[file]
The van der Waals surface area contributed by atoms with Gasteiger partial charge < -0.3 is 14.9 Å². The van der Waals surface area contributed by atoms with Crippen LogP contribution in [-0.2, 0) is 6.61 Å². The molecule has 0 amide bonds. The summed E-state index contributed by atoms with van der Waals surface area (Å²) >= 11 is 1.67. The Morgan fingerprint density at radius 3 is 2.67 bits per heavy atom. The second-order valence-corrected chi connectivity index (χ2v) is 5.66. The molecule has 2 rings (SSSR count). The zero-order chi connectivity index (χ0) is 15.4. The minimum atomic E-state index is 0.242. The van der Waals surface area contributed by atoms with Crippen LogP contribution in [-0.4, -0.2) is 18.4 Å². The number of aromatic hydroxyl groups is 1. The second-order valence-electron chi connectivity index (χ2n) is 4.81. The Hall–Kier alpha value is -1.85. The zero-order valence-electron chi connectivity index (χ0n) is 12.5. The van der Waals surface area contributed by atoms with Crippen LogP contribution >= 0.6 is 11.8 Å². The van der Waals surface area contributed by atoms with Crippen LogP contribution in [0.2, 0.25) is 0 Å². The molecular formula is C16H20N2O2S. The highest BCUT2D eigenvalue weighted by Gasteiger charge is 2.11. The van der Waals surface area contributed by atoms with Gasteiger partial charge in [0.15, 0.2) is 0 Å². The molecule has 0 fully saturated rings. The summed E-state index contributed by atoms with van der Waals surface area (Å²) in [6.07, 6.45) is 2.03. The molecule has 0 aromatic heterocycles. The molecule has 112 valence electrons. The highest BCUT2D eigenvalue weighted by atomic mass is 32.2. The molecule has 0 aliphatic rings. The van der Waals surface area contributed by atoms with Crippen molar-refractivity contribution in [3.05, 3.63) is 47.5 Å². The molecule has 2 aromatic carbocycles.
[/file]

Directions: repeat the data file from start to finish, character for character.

The van der Waals surface area contributed by atoms with Gasteiger partial charge < -0.3 is 14.9 Å². The van der Waals surface area contributed by atoms with Crippen LogP contribution in [-0.2, 0) is 6.61 Å². The molecule has 0 amide bonds. The summed E-state index contributed by atoms with van der Waals surface area (Å²) >= 11 is 1.67. The Morgan fingerprint density at radius 3 is 2.67 bits per heavy atom. The second-order valence-corrected chi connectivity index (χ2v) is 5.66. The molecule has 2 rings (SSSR count). The zero-order chi connectivity index (χ0) is 15.4. The minimum atomic E-state index is 0.242. The van der Waals surface area contributed by atoms with Crippen LogP contribution in [-0.4, -0.2) is 18.4 Å². The number of aromatic hydroxyl groups is 1. The second-order valence-electron chi connectivity index (χ2n) is 4.81. The Hall–Kier alpha value is -1.85. The zero-order valence-electron chi connectivity index (χ0n) is 12.5. The van der Waals surface area contributed by atoms with Crippen LogP contribution >= 0.6 is 11.8 Å². The van der Waals surface area contributed by atoms with Crippen LogP contribution in [0.2, 0.25) is 0 Å². The molecular formula is C16H20N2O2S. The highest BCUT2D eigenvalue weighted by Gasteiger charge is 2.11. The van der Waals surface area contributed by atoms with Gasteiger partial charge in [0.15, 0.2) is 0 Å². The molecule has 0 fully saturated rings. The summed E-state index contributed by atoms with van der Waals surface area (Å²) in [6.07, 6.45) is 2.03. The molecule has 0 aromatic heterocycles. The molecule has 112 valence electrons. The highest BCUT2D eigenvalue weighted by atomic mass is 32.2. The molecule has 0 aliphatic rings. The van der Waals surface area contributed by atoms with Crippen molar-refractivity contribution in [3.05, 3.63) is 47.5 Å². The molecule has 2 aromatic carbocycles.